“If a man does not keep pace with his companions, perhaps it is because he hears a different drummer.”
I wasn’t thinking about Henry David Thoreau’s wisdom one morning outside my favorite bagel shop. I wasn’t thinking about the evolutionary psychology that fuels so much of our behavior. I was scrolling through my Twitter feed, thinking about a televised political event I was interested in attending. I hadn’t been sure how to get a ticket. Now, the process presented itself on my phone.
I pressed my finger on the screen. I arrived at an online ticket service and followed the prompts.
When it came time to register my name, I stopped in my tracks.
I generally avoid political events.
I tend to keep my political views to myself.
Living in a time when divergent opinions are often used as weapons, I aim for a civil stance. The 2020 elections are a long way off.
There is much to learn and I want to listen. But what if someone saw me in the audience and thought me a fool? Taking the chicken way out, I backed out of the app.
I watched the cars whiz by on Shaw Avenue. I looked at the small spots of color in the planter next to me — nice, but nothing like the grand flowerbeds where my old bagel shop used to stand.
My new shop is different from the old place, even though the bagels taste exactly the same.
I saw a homeless woman pushing her cart down the sidewalk.
Thousands of pollution-sputtering vehicles passed my line of vision for every city bus. Thirty seconds passed.
We live in a city with many broken parts, a place where location is everything. Good people stand on both sides of the political fence.
“Why should I care what others think?” I argued with myself.
I tapped my phone again and followed the prompts.
By the time I got to where I needed to go, the event was sold out.
I would not be attending the town hall. Because my courage wavered, I lost an opportunity to learn.
Our need to be accepted is ingrained in our psyche, harkening back to the days of early man.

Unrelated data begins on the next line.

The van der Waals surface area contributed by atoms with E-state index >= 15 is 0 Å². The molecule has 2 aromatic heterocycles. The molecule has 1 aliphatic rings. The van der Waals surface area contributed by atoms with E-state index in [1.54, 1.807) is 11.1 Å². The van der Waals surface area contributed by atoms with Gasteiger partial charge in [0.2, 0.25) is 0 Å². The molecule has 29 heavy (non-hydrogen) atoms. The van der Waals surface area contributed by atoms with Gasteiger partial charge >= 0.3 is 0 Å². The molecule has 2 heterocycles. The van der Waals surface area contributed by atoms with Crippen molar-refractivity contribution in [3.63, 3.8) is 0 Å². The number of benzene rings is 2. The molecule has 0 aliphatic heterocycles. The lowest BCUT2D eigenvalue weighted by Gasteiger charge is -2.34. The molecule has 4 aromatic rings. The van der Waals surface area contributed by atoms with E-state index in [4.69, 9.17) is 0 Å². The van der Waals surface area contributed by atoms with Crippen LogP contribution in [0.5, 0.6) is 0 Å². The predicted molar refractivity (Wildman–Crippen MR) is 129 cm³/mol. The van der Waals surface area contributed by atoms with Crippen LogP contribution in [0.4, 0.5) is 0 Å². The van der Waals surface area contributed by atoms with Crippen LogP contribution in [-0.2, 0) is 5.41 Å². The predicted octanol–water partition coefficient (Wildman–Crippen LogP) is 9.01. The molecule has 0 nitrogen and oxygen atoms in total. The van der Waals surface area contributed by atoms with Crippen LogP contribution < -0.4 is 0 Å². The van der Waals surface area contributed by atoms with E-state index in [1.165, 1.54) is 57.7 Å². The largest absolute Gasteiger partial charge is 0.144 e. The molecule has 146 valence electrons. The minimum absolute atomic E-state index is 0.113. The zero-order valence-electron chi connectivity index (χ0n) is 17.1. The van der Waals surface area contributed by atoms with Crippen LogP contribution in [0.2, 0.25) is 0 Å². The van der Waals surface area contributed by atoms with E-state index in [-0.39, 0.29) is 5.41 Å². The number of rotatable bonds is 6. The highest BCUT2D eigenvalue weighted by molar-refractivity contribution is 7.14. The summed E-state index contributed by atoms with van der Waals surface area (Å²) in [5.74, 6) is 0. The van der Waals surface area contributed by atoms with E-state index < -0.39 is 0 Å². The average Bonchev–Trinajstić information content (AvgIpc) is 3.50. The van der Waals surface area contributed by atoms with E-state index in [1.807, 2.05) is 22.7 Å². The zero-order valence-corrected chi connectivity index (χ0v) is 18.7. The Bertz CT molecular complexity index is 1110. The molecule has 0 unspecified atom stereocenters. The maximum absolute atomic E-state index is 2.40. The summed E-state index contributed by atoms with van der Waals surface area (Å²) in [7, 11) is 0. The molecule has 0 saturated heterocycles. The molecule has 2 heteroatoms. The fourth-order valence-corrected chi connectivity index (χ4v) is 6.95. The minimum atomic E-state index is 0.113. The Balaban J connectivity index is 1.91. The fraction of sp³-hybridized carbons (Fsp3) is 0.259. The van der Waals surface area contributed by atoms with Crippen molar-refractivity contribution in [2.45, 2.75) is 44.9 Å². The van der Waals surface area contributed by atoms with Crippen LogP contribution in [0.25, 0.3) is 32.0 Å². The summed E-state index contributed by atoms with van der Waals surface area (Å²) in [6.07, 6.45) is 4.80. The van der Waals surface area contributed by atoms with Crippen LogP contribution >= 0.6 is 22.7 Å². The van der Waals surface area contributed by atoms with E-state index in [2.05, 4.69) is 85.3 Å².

Fred Flintstone and Barney Rubble were a team. They likely banded together to protect themselves against the saber-toothed tiger — not to mention the wrath of Wilma and Betty when the guys didn’t pull their weight at home.
We all want to belong. We all hate rejection. One of our most primal fears is of being abandoned. The epochs may change, but our reactions stay the same. Man’s newest version of acceptance? The dopamine spurts that silently please us as we count our “likes” on social media.
Four months ago I retired from working at a hospital where I had spent more than 30 years, a place where I belonged. I made the decision quickly and didn’t share the news broadly, although information travels. The value system within my workplace had shifted to the point that I was unable to reconcile a serious discrepancy between my own point of view and that of someone who had the right to hold an alternate opinion.
The subterranean plates had moved. I could sense the seismic fault. It was time to say good-bye.
The first Monday I didn’t have to show up for work, I ran into an acquaintance at the grocery store. As soon as I caught sight of him, I jerked my cart in the opposite direction.
Not quite fight or flight, but I felt out of place, awkward.
Was this where I supposed to be? On a trip for bananas and milk?
I hadn’t fully reconciled my true voice (telling me that it was time to leave my job) with the doubtful one (that said I should have waited until I was older).
Within seconds, I sensed my faulty logic. My wisdom hadn’t failed me. I was right where I belonged. I turned back toward my friend and we had a happy chat.
Stone Age lessons do trail us: If our feet hurt enough, we will learn to make shoes. The clearest truths will rise from our gut. We must look for the smartest voices to teach us and the safest places to belong.
The drums are beating in the distance. The saber-toothed tigers can’t hurt us once we reach the higher ground.